Question about the Astilboides tabularis: do the deer bother it? Thank you for posting about it….I have been coveting it for a while without knowing what it was called!
Hi, Teresa. I have a deer fence so I do not know. In the years prior, they ate things nearby like hostas more than this, but I don’t have enough experience with them in the bed with the Astilboides to be sure.
What type of deer fence do you use and recommend?
What am I doing wrong? I have a Japanese umbrella tree my sister gave to me and I really do like it. I have had the tree since May. It has done well, but now the outside needles are starting to get brown. The inside needles are still green, but I fear I may be losing it. I live in NC and the weather has been plenty wet here, but not exceedingly so. Any ideas? Thanks!!!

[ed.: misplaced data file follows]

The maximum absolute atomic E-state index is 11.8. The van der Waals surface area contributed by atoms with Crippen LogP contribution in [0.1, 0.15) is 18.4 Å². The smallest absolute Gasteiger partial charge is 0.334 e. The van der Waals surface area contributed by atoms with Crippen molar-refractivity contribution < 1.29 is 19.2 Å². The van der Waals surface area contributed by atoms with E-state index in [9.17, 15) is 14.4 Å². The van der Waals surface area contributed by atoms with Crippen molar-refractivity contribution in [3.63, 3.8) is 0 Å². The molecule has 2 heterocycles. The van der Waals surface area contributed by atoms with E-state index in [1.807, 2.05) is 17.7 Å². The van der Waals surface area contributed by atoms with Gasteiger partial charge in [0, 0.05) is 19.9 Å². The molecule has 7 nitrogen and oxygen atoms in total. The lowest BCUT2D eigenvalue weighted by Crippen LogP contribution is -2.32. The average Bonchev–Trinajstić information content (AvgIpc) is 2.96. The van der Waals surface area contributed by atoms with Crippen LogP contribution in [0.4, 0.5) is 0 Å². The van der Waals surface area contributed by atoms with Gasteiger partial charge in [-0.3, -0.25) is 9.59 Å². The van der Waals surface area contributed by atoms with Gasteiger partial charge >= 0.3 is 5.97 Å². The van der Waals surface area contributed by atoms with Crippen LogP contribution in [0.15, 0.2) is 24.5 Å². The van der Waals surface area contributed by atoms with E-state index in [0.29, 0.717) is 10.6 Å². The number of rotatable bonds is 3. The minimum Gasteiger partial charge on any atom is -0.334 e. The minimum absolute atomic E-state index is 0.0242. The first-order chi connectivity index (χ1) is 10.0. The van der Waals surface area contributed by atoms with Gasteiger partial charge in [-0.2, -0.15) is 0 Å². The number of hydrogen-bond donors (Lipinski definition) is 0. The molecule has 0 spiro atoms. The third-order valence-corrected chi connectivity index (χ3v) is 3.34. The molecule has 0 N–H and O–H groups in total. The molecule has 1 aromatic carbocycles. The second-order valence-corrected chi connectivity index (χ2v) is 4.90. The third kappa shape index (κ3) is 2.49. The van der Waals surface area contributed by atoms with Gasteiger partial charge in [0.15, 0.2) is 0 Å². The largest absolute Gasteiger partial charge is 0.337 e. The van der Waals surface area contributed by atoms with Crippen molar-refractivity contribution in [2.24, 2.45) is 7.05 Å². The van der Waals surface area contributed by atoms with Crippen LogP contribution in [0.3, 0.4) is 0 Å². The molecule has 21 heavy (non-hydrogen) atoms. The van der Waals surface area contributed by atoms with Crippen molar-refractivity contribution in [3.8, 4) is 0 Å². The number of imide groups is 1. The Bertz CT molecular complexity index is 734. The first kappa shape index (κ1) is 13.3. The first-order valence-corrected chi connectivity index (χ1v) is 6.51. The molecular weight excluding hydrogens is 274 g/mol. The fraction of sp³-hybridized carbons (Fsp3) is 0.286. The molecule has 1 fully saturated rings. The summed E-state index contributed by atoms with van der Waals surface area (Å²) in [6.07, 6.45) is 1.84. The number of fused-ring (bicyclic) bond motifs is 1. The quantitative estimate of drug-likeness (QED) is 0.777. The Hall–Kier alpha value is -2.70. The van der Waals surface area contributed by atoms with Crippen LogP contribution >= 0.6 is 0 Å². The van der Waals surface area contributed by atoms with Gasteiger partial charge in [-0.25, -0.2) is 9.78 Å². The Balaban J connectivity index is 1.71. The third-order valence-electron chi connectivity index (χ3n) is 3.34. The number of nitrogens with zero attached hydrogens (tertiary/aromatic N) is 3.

Hi, Cathy. Tip dieback usually worries me, yes. I don’t know what’s causing the issue, but stress from transplant or other environmental issues as it has been trying to settle in can certainly cause a conifer to sulk and even show damage. The stress of high heat/too much sun before it’s settled into its new home (before it roots are fully put down, meaning the plant is more vulnerable the first year or even two) can also be the culprit. I’d watch and wait, to see if the branch tips become brittle and die, or if it just dropped needles. Don’t feed; keep it watered.
Hi Margaret . . . . I was also told my umbrella pine would only grow 5ft., I planted the young pine in 2003, now 9 years later it’s 15ft tall’ Since I planted it between the condo & the sidewalk in front of my condo, I’m now worried about its roots disturbing either the foundation or the sidewalk. I’m so afraid to transplant it tho’ as I feel it’s a fragile species. I don’t want to lose it, but fear it may outgrow its location. Advice??